“Yes, but I suppose sacrifices have to be made, even deadly ones, if it means protecting your own best interests. When Doe was murdered, it was indeed the end to my burgeoning career, but Richard had his real estate business to rely on. He could have gotten out of Pierce County if he’d wanted to. As for me…well, it was quite different. Even after Doe’s death, I struggled to find success, but I was almost 30 years old, and I didn’t have Richard to help me. I suppose you can guess the rest.” She reached for our empty cups. “I’ll pour us some more tea.”
While Bernadette was replenishing our teacups, I stepped into a narrow galley hallway where the former pin-up girl had created a shrine to herself. Framed photographs, mostly shot in black and white, hung in staggered rows upon the walls. “You have an impressive collection of pictures,” I called.
“Thank you. It’s a bit vain of me to showcase my work, but those photos bring back so many wonderful memories. Growing old is incredibly difficult, Ms. Jones. I don’t recommend it.”
“You certainly were beautiful.” The photos showed a tall, willowy, and aristocratic-looking brunette in various forms of fetish attire, the antithesis of Doe Gillespie’s soft, golden light. “You remind me a lot of Bettie Page.”
“Thank you, Ms. Jones. I take that as a compliment.”
The house fell silent. I studied the photographs.
“Find something particularly interesting?”
I turned; Bernadette was standing behind me. “Yes. This picture, dated February of ’54.”
“That was Richard’s idea. I thought it was a bit silly to salute beneath the brim of a sailor hat, but that photo actually proved to be something of an inspiration to our troops. I think of it as my contribution to the war effort.”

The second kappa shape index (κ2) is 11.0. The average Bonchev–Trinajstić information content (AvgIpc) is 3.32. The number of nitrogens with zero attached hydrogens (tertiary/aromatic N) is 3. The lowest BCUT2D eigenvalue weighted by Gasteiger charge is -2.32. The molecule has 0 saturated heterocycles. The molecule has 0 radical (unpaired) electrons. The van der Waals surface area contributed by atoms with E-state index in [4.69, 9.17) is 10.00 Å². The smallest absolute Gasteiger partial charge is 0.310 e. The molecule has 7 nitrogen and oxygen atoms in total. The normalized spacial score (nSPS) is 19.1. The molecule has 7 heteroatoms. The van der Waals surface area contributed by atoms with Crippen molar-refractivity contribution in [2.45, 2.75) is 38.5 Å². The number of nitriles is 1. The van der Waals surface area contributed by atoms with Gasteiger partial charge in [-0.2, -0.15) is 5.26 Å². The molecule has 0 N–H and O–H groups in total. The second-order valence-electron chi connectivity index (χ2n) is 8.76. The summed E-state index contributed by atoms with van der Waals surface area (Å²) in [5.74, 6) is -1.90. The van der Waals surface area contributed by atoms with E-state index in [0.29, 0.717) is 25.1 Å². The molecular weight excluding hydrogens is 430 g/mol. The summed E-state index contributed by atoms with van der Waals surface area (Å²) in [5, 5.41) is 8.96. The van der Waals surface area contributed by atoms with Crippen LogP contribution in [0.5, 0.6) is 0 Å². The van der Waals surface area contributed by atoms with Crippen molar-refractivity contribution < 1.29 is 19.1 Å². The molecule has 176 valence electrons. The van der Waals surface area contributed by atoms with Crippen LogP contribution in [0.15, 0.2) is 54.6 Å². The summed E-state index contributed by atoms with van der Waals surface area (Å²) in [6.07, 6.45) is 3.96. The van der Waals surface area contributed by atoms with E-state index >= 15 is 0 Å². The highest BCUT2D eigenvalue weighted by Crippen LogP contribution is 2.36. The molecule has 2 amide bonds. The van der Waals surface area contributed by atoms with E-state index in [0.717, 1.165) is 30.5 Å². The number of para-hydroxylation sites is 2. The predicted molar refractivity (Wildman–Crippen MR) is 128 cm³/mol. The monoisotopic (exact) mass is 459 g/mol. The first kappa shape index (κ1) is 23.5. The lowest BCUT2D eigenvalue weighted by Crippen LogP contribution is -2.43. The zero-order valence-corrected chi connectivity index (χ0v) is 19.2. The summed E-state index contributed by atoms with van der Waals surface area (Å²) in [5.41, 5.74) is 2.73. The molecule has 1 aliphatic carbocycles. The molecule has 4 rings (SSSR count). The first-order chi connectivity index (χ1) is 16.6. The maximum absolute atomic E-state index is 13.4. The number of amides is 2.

“And the pea coat? Was that also Richard’s idea?”
“As a matter of fact, it was.”
“But it wasn’t his idea for you to put that same coat on and kill Beauty, was it, Ms. Love?”
Bernadette took a step back. Her eyes darted from side to side.
“You wanted Doe Gillespie’s success, her fame, and possibly her lover, too. Did it become more than you could bear when Beauty was chosen to go to Hollywood? Killing her and framing Richard for the murder would mean sacrificing your career; you must have known that, but maybe, in your mind, taking the ultimate revenge was much greater than any success you might have attained.” I slipped my hand into the pocket of my raincoat. “But the plan went awry, and an innocent man lost his life in prison. Because of you. And, now, you have nothing. Your youth and beauty are gone, and you’ll only grow older…behind the bars of a prison cell.”
Those were just the words to incite Bernadette Love’s rage. She lunged. I drew my pistol, leveling the barrel directly at her forehead. And she fell to the floor, weeping.
Jennifer Frost is the author of several works of speculative fiction, including the recently released supernatural mystery series, THE ADVENTURES OF SAFETY BOY. She lives in Ohio with her husband and their three children where she is currently at work on her newest collection of children’s books featuring the magically mysterious little Witchy Sue.
Copyright © 2014 Jennifer Frost. All rights reserved. Reproduction in whole or in part in any form or medium without express written permission of the author is prohibited. OMDB! and OMDB! logos are trademarks of Over My Dead Body!